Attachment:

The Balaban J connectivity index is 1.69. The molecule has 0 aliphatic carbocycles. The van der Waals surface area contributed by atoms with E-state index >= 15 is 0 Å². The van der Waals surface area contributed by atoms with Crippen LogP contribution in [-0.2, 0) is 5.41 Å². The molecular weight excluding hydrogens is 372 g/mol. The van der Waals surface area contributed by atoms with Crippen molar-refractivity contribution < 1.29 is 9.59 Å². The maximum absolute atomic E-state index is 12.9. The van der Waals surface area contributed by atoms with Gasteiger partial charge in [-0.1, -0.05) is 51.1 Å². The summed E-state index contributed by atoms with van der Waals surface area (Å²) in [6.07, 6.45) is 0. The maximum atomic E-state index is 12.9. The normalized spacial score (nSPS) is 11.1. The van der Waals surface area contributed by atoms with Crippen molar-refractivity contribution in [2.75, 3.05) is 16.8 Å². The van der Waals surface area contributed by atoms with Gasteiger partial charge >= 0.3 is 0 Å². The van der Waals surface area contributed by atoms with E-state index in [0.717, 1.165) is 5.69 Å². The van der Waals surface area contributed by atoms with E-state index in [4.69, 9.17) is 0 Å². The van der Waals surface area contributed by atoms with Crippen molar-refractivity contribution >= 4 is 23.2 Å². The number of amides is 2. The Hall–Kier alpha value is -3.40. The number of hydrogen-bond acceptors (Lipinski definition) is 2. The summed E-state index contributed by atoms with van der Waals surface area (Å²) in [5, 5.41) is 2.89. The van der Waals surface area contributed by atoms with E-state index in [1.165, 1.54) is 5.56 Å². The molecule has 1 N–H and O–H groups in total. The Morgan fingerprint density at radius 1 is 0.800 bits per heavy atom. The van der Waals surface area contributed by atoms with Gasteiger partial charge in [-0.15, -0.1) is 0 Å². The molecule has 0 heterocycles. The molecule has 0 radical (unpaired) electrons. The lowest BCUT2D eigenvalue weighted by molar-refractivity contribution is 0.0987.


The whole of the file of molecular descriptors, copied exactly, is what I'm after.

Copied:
The Balaban J connectivity index is 1.69. The molecule has 0 aliphatic carbocycles. The van der Waals surface area contributed by atoms with E-state index >= 15 is 0 Å². The van der Waals surface area contributed by atoms with Crippen LogP contribution in [-0.2, 0) is 5.41 Å². The molecular weight excluding hydrogens is 372 g/mol. The van der Waals surface area contributed by atoms with Crippen molar-refractivity contribution < 1.29 is 9.59 Å². The maximum absolute atomic E-state index is 12.9. The van der Waals surface area contributed by atoms with Gasteiger partial charge in [-0.1, -0.05) is 51.1 Å². The summed E-state index contributed by atoms with van der Waals surface area (Å²) in [6.07, 6.45) is 0. The maximum atomic E-state index is 12.9. The normalized spacial score (nSPS) is 11.1. The van der Waals surface area contributed by atoms with Crippen molar-refractivity contribution in [2.75, 3.05) is 16.8 Å². The van der Waals surface area contributed by atoms with Gasteiger partial charge >= 0.3 is 0 Å². The van der Waals surface area contributed by atoms with E-state index in [0.717, 1.165) is 5.69 Å². The van der Waals surface area contributed by atoms with E-state index in [4.69, 9.17) is 0 Å². The van der Waals surface area contributed by atoms with Crippen molar-refractivity contribution >= 4 is 23.2 Å². The number of amides is 2. The Hall–Kier alpha value is -3.40. The number of hydrogen-bond acceptors (Lipinski definition) is 2. The summed E-state index contributed by atoms with van der Waals surface area (Å²) in [5, 5.41) is 2.89. The van der Waals surface area contributed by atoms with E-state index in [1.165, 1.54) is 5.56 Å². The molecule has 1 N–H and O–H groups in total. The Morgan fingerprint density at radius 1 is 0.800 bits per heavy atom. The van der Waals surface area contributed by atoms with Gasteiger partial charge in [-0.15, -0.1) is 0 Å². The molecule has 0 heterocycles. The molecule has 0 radical (unpaired) electrons. The lowest BCUT2D eigenvalue weighted by molar-refractivity contribution is 0.0987.